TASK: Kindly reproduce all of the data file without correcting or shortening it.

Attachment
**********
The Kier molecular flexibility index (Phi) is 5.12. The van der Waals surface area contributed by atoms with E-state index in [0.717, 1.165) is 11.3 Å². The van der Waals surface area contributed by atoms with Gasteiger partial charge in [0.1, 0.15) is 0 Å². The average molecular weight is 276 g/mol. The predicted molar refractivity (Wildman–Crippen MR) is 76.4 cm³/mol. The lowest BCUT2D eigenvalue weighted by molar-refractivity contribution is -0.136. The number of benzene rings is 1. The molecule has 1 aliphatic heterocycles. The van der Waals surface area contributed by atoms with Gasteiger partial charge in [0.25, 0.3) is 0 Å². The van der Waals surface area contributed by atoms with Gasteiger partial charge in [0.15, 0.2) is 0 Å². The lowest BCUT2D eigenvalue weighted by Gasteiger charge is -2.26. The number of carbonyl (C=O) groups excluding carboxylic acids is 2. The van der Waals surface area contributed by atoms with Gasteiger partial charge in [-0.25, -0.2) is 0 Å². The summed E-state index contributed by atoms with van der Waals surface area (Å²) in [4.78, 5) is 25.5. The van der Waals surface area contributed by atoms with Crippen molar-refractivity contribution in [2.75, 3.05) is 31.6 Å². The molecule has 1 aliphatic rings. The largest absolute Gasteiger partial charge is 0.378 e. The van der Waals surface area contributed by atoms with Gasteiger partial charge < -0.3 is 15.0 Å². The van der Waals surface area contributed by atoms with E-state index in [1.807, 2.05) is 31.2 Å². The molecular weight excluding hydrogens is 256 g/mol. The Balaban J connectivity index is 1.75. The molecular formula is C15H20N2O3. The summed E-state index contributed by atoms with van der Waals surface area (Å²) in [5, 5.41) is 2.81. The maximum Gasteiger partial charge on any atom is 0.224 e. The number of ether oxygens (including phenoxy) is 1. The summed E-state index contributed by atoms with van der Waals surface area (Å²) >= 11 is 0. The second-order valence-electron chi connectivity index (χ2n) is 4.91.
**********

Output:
The Kier molecular flexibility index (Phi) is 5.12. The van der Waals surface area contributed by atoms with E-state index in [0.717, 1.165) is 11.3 Å². The van der Waals surface area contributed by atoms with Gasteiger partial charge in [0.1, 0.15) is 0 Å². The average molecular weight is 276 g/mol. The predicted molar refractivity (Wildman–Crippen MR) is 76.4 cm³/mol. The lowest BCUT2D eigenvalue weighted by molar-refractivity contribution is -0.136. The number of benzene rings is 1. The molecule has 1 aliphatic heterocycles. The van der Waals surface area contributed by atoms with Gasteiger partial charge in [0.25, 0.3) is 0 Å². The van der Waals surface area contributed by atoms with Gasteiger partial charge in [0.15, 0.2) is 0 Å². The lowest BCUT2D eigenvalue weighted by Gasteiger charge is -2.26. The number of carbonyl (C=O) groups excluding carboxylic acids is 2. The van der Waals surface area contributed by atoms with Gasteiger partial charge in [-0.25, -0.2) is 0 Å². The summed E-state index contributed by atoms with van der Waals surface area (Å²) in [4.78, 5) is 25.5. The van der Waals surface area contributed by atoms with Crippen molar-refractivity contribution in [2.75, 3.05) is 31.6 Å². The molecule has 1 aliphatic rings. The largest absolute Gasteiger partial charge is 0.378 e. The van der Waals surface area contributed by atoms with Gasteiger partial charge < -0.3 is 15.0 Å². The van der Waals surface area contributed by atoms with E-state index in [1.807, 2.05) is 31.2 Å². The molecular weight excluding hydrogens is 256 g/mol. The Balaban J connectivity index is 1.75. The molecular formula is C15H20N2O3. The summed E-state index contributed by atoms with van der Waals surface area (Å²) in [5, 5.41) is 2.81. The maximum Gasteiger partial charge on any atom is 0.224 e. The number of ether oxygens (including phenoxy) is 1. The summed E-state index contributed by atoms with van der Waals surface area (Å²) >= 11 is 0. The second-order valence-electron chi connectivity index (χ2n) is 4.91.